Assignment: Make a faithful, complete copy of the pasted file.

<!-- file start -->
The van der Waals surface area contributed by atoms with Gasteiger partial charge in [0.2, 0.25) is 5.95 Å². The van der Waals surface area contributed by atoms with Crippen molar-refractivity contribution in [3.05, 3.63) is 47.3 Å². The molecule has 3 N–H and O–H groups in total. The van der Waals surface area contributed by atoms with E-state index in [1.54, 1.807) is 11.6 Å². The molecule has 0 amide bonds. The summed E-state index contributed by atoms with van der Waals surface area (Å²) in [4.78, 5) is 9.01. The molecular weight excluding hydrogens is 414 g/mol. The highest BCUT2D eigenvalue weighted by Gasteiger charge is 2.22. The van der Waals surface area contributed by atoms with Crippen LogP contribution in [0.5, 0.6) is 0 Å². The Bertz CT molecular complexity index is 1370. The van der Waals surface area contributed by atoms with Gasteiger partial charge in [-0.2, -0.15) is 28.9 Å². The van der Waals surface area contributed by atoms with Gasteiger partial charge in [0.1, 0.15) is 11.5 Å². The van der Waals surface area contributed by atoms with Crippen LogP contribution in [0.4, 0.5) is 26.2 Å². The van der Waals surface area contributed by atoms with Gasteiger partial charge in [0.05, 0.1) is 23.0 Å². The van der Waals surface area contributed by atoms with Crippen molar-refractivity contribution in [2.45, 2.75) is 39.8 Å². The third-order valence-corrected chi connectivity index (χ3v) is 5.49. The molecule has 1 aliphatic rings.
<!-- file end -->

The van der Waals surface area contributed by atoms with Gasteiger partial charge in [0.2, 0.25) is 5.95 Å². The van der Waals surface area contributed by atoms with Crippen molar-refractivity contribution in [3.05, 3.63) is 47.3 Å². The molecule has 3 N–H and O–H groups in total. The van der Waals surface area contributed by atoms with E-state index in [1.54, 1.807) is 11.6 Å². The molecule has 0 amide bonds. The summed E-state index contributed by atoms with van der Waals surface area (Å²) in [4.78, 5) is 9.01. The molecular weight excluding hydrogens is 414 g/mol. The highest BCUT2D eigenvalue weighted by Gasteiger charge is 2.22. The van der Waals surface area contributed by atoms with Crippen LogP contribution in [0.5, 0.6) is 0 Å². The Bertz CT molecular complexity index is 1370. The van der Waals surface area contributed by atoms with Gasteiger partial charge in [-0.2, -0.15) is 28.9 Å². The van der Waals surface area contributed by atoms with Gasteiger partial charge in [0.1, 0.15) is 11.5 Å². The van der Waals surface area contributed by atoms with Crippen LogP contribution in [0.4, 0.5) is 26.2 Å². The van der Waals surface area contributed by atoms with Gasteiger partial charge in [0.05, 0.1) is 23.0 Å². The van der Waals surface area contributed by atoms with Crippen molar-refractivity contribution in [2.45, 2.75) is 39.8 Å². The third-order valence-corrected chi connectivity index (χ3v) is 5.49. The molecule has 1 aliphatic rings.